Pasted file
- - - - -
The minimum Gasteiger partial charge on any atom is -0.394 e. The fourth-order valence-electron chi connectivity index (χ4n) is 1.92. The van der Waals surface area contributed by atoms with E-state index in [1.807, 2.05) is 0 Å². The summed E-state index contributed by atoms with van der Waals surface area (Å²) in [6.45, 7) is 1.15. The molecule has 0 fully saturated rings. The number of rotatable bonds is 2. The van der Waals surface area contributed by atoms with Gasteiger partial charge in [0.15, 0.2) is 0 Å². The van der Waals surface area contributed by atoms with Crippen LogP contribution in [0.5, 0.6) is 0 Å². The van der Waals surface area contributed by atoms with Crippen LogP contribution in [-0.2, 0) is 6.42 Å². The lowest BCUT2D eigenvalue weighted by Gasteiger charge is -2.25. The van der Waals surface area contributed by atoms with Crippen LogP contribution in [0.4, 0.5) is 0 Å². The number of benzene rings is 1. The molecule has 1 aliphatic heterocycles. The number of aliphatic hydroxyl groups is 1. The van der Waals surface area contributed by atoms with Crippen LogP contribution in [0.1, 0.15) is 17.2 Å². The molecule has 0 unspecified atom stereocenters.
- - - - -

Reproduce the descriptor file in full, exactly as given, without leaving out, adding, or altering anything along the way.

The minimum Gasteiger partial charge on any atom is -0.394 e. The fourth-order valence-electron chi connectivity index (χ4n) is 1.92. The van der Waals surface area contributed by atoms with E-state index in [1.807, 2.05) is 0 Å². The summed E-state index contributed by atoms with van der Waals surface area (Å²) in [6.45, 7) is 1.15. The molecule has 0 fully saturated rings. The number of rotatable bonds is 2. The van der Waals surface area contributed by atoms with Gasteiger partial charge in [0.15, 0.2) is 0 Å². The van der Waals surface area contributed by atoms with Crippen LogP contribution in [0.5, 0.6) is 0 Å². The van der Waals surface area contributed by atoms with Crippen LogP contribution in [-0.2, 0) is 6.42 Å². The lowest BCUT2D eigenvalue weighted by Gasteiger charge is -2.25. The van der Waals surface area contributed by atoms with Crippen LogP contribution in [0.4, 0.5) is 0 Å². The number of benzene rings is 1. The molecule has 1 aliphatic heterocycles. The number of aliphatic hydroxyl groups is 1. The van der Waals surface area contributed by atoms with Crippen LogP contribution in [0.1, 0.15) is 17.2 Å². The molecule has 0 unspecified atom stereocenters.